Here’s the idea: design a new flag for Michigan. Reply to this tweet and share widely. The top 3 designs will each receive $500.
— Rick DeVos (@RickDeVos) June 14, 2016
For many reasons, Rick DeVos is probably not the kind of person you expect to be retweeted on this blog. I’m not going to go there tonight, or perhaps ever as a political mouth and not necessarily a political ear.
Say what you will about Rick (as a person) or the DeVos family (as a force in politics and business), Mr. DeVos has brought up an interesting point: Michigan’s flag is kinda… well… let’s just say it fits in well with most US states.
That is to say… bad.
It’s bad, okay?
There, I said it. Michigan’s flag sucks. It is yet another seal on a bedsheet with some Latin logos and deer thrown all over it. There might be an eagle too. All things you can hunt in Michigan.
Rick has asked for some flag designs, my guess is that it has to do with his “Art Prize” thingie. Get a bunch of art and flags related to Michigan, how Michigan stands out in people’s minds. For me it is a chance to stretch my inner designer again.
Before we go too far, I want to bring up the long-sacred rules of flag design:
- Keep it simple – A child should be able to draw the flag from memory
- Use meaningful symbolism – Symbols on a flag should promote the ideals and beliefs of the people the flag represents
- Use 2 to 3 colors – This is an extension of rule #1 and also makes the flag easy to convert to greyscale if done correctly
- No lettering or seals – Letters and seals are for seals, not for flags which should be instantly recognizable at a distance
- Be distinctive or be related – Flags should show common heritage while also standing out in the crowd
Where does Michigan sit?
- Fail – Michigan’s flag is very complicated, with a seal and three animals plus a bunch of Latin.
- Sorta Pass – Michigan’s flag throws enough against the wall that some of it sticks. Elk and deer for our forests, Eagle for America, mottoes and stuff represent the people in the state. However, it is way too much and is starting to get out dated. Deer might’ve been majestic in 1840 but now? They’re mostly just roadkill. Michigan isn’t roadkill. Plus it can be exchanged for any forested state in the US.
- Fail – Clearly Michigan fails. It has a ton of colors, some for only small details.
- Fail – Michigan’s flag is a seal on a bedsheet.
- Sorta Pass – Michigan’s flag gets a sorta pass here. It is definitely related – it’s related to all the other seals on (almost always blue) bedsheets that dominate the flags of the United States. But on the flip side it doesn’t stand out in any way.
While I doubt that Rick has any major plans for pushing for a change of the Michigan flag, without a doubt we need a new flag; it just isn’t the most pressing thing facing the state right now. On the flip side a new flag might be the perfect way to get people united behind improving our beautiful, wonderful, and amazing state.
I’ve already posted an idea here and with Rick, but I’ll post it and some others for your viewing pleasure.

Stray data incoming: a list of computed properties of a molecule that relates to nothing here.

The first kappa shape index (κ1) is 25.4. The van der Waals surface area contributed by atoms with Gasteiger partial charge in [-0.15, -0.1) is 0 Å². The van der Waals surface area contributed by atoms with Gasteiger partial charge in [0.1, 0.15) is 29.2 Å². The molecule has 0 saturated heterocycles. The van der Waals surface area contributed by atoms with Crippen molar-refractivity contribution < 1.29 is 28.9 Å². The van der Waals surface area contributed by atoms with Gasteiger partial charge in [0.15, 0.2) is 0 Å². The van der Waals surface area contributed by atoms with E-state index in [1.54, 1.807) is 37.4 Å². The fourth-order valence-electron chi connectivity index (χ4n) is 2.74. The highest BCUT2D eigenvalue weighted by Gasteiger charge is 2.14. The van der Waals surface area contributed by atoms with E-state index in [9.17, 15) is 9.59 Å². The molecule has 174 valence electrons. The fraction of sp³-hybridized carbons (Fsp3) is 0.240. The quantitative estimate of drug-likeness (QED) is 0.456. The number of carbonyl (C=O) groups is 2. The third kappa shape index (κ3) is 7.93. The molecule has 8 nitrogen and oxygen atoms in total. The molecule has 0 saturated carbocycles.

Two Lakes/One Michigan Flag:
This 1:2 flag represents Lake Michihuron and Lake Superior with Michigan nestled in the middle. The two stars represent the Upper and Lower Peninsula united within a green forest. It is important to never forget that the Upper Peninsula is a part of Michigan, it isn’t just a vacation spot or where you can get a cheap piece of land for hunting. That’s why I want to show it as one with the Lower Peninsula instead of always separate.
Also, I recognize that my opinion on Lake Michihuron being one lake, but trust me when I say geography agrees with me – they are one lake with one surface that rises and falls together. Say it with me: Michihuron (/ˈmɪʃəhjɚˌɹɒn/).
And like last time, it retains its distinctive look in greyscale.
Lake Above/Forest Below:
This one maintains the same two peninsulas, one Michigan theme as the one above. The Light blue is replaced with a more traditional navy. The navy maintains the start contrast difference between the blue and white so that in greyscale it still remains distinct. It also ties it back in with the rest of the US by including the stars and that traditional navy blue. This uses a more standard 3:5 ratio.
The Michigan Square:
I think we all know that a certain neighbor to the south uses a weirdly shaped flag, so why can’t we? I’ve switched to a 1:1 ratio while maintaining the colors from above. I’ve moved the green to the fly (the side not attached to the pole) so that when draped it will stand out from the other navy blue flags.
The Michigan Tri-color (Horizontal):
A simple white-green-blue tricolor in a normal 3:5 ratio. I’ve removed the stars and made a flag that is very easy to draw from memory but is completely distinct from other American flags as well as just about any flag in the entire world (it the flag of the Komi Republic in Russia flipped). White for snow. Green for forests. Blue for the lakes. It is meant to invoke a common scene in Michigan – snow-covered pines by a placid lake. Simple, but distinctly Michigan.
The Michigan Tri-color (Vertical):
The same three colors as before, the same order – only twisted and given the 1:2 ratio I’m so fond of. Draped in still air it creates the scene from above. Aloft it is a flag like no other. Unique among all the world’s flags as a vertical tricolor that doesn’t use white or yellow in the middle (shared presumably with only Cameroon).
So there are five designs, hope you’ve guys enjoyed and you found something you like. Hopefully this all goes over well and Michigan can try to unite behind a new, beautiful flag!